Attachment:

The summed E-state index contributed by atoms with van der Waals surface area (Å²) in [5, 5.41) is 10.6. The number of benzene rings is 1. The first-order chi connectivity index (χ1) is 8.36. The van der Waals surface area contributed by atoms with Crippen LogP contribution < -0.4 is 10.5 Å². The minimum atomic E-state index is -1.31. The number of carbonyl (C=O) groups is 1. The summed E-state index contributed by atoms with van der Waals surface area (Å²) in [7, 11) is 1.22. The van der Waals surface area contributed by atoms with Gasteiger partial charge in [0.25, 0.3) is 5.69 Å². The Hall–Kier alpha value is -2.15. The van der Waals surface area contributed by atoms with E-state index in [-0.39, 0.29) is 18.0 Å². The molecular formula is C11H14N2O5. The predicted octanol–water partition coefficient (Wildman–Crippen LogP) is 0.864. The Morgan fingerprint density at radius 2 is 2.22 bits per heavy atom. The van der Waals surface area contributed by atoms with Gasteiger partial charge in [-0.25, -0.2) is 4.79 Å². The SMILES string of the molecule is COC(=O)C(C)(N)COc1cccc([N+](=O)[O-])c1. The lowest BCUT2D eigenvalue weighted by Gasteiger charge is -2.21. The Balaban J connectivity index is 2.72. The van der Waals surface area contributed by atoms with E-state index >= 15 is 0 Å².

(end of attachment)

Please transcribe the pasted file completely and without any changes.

The summed E-state index contributed by atoms with van der Waals surface area (Å²) in [5, 5.41) is 10.6. The number of benzene rings is 1. The first-order chi connectivity index (χ1) is 8.36. The van der Waals surface area contributed by atoms with Crippen LogP contribution < -0.4 is 10.5 Å². The minimum atomic E-state index is -1.31. The number of carbonyl (C=O) groups is 1. The summed E-state index contributed by atoms with van der Waals surface area (Å²) in [7, 11) is 1.22. The van der Waals surface area contributed by atoms with Gasteiger partial charge in [0.25, 0.3) is 5.69 Å². The Hall–Kier alpha value is -2.15. The van der Waals surface area contributed by atoms with E-state index in [-0.39, 0.29) is 18.0 Å². The molecular formula is C11H14N2O5. The predicted octanol–water partition coefficient (Wildman–Crippen LogP) is 0.864. The Morgan fingerprint density at radius 2 is 2.22 bits per heavy atom. The van der Waals surface area contributed by atoms with Gasteiger partial charge in [-0.25, -0.2) is 4.79 Å². The SMILES string of the molecule is COC(=O)C(C)(N)COc1cccc([N+](=O)[O-])c1. The lowest BCUT2D eigenvalue weighted by Gasteiger charge is -2.21. The Balaban J connectivity index is 2.72. The van der Waals surface area contributed by atoms with E-state index >= 15 is 0 Å².